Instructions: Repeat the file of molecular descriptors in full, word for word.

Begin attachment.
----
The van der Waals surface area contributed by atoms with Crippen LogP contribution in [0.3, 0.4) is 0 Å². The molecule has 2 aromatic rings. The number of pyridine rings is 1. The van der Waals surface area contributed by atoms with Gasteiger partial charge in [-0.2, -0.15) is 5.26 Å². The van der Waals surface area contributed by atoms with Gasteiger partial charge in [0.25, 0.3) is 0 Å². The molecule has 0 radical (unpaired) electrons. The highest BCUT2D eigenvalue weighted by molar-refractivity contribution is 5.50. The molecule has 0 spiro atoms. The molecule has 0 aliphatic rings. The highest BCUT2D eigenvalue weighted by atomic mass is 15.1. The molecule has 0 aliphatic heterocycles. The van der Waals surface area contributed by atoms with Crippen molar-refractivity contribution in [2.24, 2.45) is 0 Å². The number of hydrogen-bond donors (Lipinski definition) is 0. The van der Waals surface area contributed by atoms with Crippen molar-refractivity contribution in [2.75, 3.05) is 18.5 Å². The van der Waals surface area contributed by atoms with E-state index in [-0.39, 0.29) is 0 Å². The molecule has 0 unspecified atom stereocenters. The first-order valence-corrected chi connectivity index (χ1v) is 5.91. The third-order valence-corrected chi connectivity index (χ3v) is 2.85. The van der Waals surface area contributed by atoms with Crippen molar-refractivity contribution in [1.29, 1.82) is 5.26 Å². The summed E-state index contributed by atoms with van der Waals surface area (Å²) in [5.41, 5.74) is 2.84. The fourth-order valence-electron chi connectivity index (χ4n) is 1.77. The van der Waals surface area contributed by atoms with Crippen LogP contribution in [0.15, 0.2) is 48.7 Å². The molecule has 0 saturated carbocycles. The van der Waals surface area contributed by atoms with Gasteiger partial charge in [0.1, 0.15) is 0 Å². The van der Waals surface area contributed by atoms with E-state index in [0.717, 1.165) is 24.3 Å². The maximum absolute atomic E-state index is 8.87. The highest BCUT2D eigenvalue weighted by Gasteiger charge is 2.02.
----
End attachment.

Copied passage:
The van der Waals surface area contributed by atoms with Crippen LogP contribution in [0.3, 0.4) is 0 Å². The molecule has 2 aromatic rings. The number of pyridine rings is 1. The van der Waals surface area contributed by atoms with Gasteiger partial charge in [-0.2, -0.15) is 5.26 Å². The van der Waals surface area contributed by atoms with Gasteiger partial charge in [0.25, 0.3) is 0 Å². The molecule has 0 radical (unpaired) electrons. The highest BCUT2D eigenvalue weighted by molar-refractivity contribution is 5.50. The molecule has 0 spiro atoms. The molecule has 0 aliphatic rings. The highest BCUT2D eigenvalue weighted by atomic mass is 15.1. The molecule has 0 aliphatic heterocycles. The van der Waals surface area contributed by atoms with Crippen molar-refractivity contribution in [2.24, 2.45) is 0 Å². The number of hydrogen-bond donors (Lipinski definition) is 0. The van der Waals surface area contributed by atoms with Crippen molar-refractivity contribution in [2.75, 3.05) is 18.5 Å². The van der Waals surface area contributed by atoms with E-state index in [-0.39, 0.29) is 0 Å². The molecule has 0 unspecified atom stereocenters. The first-order valence-corrected chi connectivity index (χ1v) is 5.91. The third-order valence-corrected chi connectivity index (χ3v) is 2.85. The van der Waals surface area contributed by atoms with Crippen molar-refractivity contribution in [1.29, 1.82) is 5.26 Å². The summed E-state index contributed by atoms with van der Waals surface area (Å²) in [5.41, 5.74) is 2.84. The fourth-order valence-electron chi connectivity index (χ4n) is 1.77. The van der Waals surface area contributed by atoms with Crippen LogP contribution in [0.15, 0.2) is 48.7 Å². The molecule has 0 saturated carbocycles. The van der Waals surface area contributed by atoms with Gasteiger partial charge in [0.1, 0.15) is 0 Å². The van der Waals surface area contributed by atoms with E-state index in [0.717, 1.165) is 24.3 Å². The maximum absolute atomic E-state index is 8.87. The highest BCUT2D eigenvalue weighted by Gasteiger charge is 2.02.